European holidaymakers are demanding “authentic and ethical” luxury travel experiences as the global downturn has redefined upmarket tourism, reveals the WTM Global Trends Report 2011 released today
Hotels and tour operators are leading the way developing these new luxury travel experiences following a drop in sales of 5% in 2009, reveals the report produced in association with Euromonitor International. 2010 saw a return to positive growth thanks in part to the evolution of luxury travel driven by the recovery in business travel.
Marketing a package holiday or hotel as a responsible choice enables “guilt-free consumers to enjoy a luxury break, having given something back,” the WTM Global Trends Report 2011 states.
Unveiled at World Travel Market in London today the report highlights Kuoni’s Ananea collection as a mainstream example of ethical luxury travel. Ananea is a collection of socially and environmentally responsible luxury holidays.
Its product range covers volunteering holidays, visiting rehabilitation centres in Vietnam and meeting Fairtrade farmers in Peru.
Furthermore, hotels across Europe are incorporating ‘living walls’ in the hotel design and architecture as part of their green credentials. Living walls provide a habitat for wildlife as well as a pleasant ambiance with vegetation. They can also help water and heat conservation.
The concept works best in urban locations, with the report referring to the Pershing Hotel in Paris as a good example. The largest living wall in Europe is to be found at the Mint Hotel near Tower Bridge.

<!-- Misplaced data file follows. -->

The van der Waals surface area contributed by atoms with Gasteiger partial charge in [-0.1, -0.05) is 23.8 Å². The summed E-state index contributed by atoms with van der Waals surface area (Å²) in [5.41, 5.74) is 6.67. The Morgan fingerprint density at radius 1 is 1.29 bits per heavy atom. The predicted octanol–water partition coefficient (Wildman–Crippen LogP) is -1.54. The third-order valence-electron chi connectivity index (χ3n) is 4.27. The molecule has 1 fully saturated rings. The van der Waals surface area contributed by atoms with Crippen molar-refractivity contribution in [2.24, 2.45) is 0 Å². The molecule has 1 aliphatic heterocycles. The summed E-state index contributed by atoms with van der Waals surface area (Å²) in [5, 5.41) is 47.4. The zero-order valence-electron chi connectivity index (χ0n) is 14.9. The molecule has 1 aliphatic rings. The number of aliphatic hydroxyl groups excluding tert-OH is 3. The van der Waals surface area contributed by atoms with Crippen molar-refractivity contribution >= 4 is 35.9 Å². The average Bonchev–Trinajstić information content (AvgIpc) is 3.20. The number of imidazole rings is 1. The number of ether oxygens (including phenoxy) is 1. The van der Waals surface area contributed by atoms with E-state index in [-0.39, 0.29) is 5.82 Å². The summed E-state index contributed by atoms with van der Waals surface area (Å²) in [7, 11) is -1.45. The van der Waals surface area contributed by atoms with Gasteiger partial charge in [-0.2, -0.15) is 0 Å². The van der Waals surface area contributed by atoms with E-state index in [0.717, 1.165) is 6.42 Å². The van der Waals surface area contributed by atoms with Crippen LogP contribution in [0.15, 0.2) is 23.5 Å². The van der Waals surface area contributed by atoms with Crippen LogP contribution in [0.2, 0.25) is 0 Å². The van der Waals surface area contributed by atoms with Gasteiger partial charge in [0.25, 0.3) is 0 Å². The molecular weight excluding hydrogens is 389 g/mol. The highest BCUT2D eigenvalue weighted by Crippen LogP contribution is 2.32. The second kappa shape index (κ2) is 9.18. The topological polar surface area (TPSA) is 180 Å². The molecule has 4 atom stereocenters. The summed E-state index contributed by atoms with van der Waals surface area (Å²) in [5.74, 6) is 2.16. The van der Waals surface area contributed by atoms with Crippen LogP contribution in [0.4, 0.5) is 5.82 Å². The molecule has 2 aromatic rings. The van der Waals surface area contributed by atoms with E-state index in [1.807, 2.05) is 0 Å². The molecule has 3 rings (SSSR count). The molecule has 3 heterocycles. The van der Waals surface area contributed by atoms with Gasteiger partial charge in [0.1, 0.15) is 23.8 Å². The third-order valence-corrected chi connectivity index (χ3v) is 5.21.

Despite the ongoing economic difficulties in Europe, the consumer base for luxury travel continues to increase. According to CapGemini figures in the report, Germany has the most high-net worth individuals in Europe followed by the UK and France. Italy, despite major financial woes, is still in the European top five for wealthy individuals.
Reed Travel Exhibitions Chairman World Travel Market Fiona Jeffery, said: “There will always be a demand for luxury travel whatever the economic climate. At WTM, we have supported responsible tourism for a number of years and are delighted that our campaigns for sustainability and ‘giving something back’ are impacting the travel mindset of Europe’s richest travellers.”
Euromonitor International Head of Travel and Tourism Caroline Bremner added: “It is encouraging to see that demand for sustainability is spreading from the luxury to the upper end of the mass market and that consumers are increasingly seeking out travel players that have a strong environmental and social commitment.”